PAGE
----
generating said pulse actuating signal having the controlled duty ratio at a predetermined pulse output timing, said output timing being determined based on the detected rotational angle and a rotational speed of said diesel engine so that the fuel injection caused by a force feeding stroke of said fuel injection pump is not overlapped with an actual valve-open duration of said hydraulic pressure control valve varying depending on the rotational speed of said diesel engine, thereby completely locking said timer piston during said fuel injection.
13. The fuel injection timing control method defined by claim 12, wherein said pulse output timing is determined taking account of a delay time of a valve member of said hydraulic control valve.
14. The fuel injection timing control method defined by claim 12, wherein said pulse output timing is advanced in accordance with the rotational speed of said diesel engine.
15. The fuel injection timing control method defined by claim 12, wherein said pulse output timing for generating said pulse actuating signal is determined so as to open said hydraulic pressure control valve in synchronism with a termination of said force feeding stroke of said fuel injection pump.
16. The fuel injection timing control method defined by claim 12, wherein a ratio of ON-duty of said pulse actuating signal fed to said hydraulic pressure control valve is restricted within a predetermined range.
17. The fuel injection timing control method defined by claim 12, wherein said pulse output timing is synchronized with said rotational speed of said diesel engine in a limited engine operating region where said rotational speed of said diesel engine is lower than a predetermined engine speed.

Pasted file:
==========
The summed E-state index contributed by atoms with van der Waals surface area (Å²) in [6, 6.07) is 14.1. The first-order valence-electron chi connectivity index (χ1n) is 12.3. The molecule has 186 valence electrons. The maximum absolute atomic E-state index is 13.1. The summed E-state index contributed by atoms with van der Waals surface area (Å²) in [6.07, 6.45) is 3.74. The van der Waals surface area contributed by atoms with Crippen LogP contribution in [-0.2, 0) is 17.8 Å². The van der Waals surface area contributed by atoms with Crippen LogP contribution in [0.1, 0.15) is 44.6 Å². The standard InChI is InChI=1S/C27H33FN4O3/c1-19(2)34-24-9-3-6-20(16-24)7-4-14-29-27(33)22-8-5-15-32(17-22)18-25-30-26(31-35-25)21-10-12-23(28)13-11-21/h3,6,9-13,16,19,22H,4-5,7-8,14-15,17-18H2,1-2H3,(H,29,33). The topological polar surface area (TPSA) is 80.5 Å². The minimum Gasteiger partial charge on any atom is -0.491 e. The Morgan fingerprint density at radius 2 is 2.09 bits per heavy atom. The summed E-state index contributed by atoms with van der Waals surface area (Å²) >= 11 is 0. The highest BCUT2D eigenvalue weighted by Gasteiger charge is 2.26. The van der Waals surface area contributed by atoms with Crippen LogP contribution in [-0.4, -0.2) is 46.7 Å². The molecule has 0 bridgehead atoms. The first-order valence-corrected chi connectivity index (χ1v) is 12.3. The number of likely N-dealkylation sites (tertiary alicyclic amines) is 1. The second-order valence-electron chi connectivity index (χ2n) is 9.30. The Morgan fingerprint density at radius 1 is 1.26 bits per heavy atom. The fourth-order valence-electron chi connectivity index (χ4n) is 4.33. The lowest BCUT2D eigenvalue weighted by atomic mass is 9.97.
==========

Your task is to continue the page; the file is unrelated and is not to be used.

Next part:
18. The fuel injection timing control method defined by claim 17, wherein said pulse output timing is set at constant intervals irrespective said rotational speed of said diesel engine when said rotational speed of said diesel engine is higher than said predetermined engine speed.
19. The fuel injection timing control method defined by claim 18, wherein a ratio of ON-duty of said pulse actuating signal fed to said hydraulic pressure control valve is corrected by a correction factor reflecting an angle of an accelerator when the control of said pulse output timing is switched at said predetermined engine speed.
20. The fuel injection timing control method defined by claim 19, wherein said correction factor is smaller than 1 and decreases with increasing angle of said accelerator at a moment the rotational speed of said diesel engine exceeds said predetermined engine speed.
21. The fuel injection timing control method defined by claim 19, wherein said correction factor is larger than 1 and increases with increasing angle of said accelerator at a moment the rotational speed of said diesel engine falls below said predetermined engine speed.
22. The fuel injection timing control method defined by claim 12, wherein, when an ON-duty time of said pulse actuating signal fed to said hydraulic pressure control valve is smaller than a predetermined minimum valve-open time, said ON-duty time is equalized to said minimum valve-open time.
23. A fuel injection timing control apparatus for a fuel injection pump, comprising:
fuel injection timing adjusting means for adjusting a fuel injection timing of the fuel injection pump by controlling a rotational position of a roller ring or an equivalent member of said fuel injection pump through a timer piston slidable and housed in a timer device, said timer piston being positioned in equilibrium with hydraulic pressure of fuel supplied in a pressure chamber of said timer device;
a hydraulic pressure control valve opened and closed in response to a pulse actuating signal having a duty ratio controllable, for controlling the hydraulic pressure of said fuel supplied in said pressure chamber of said timer device;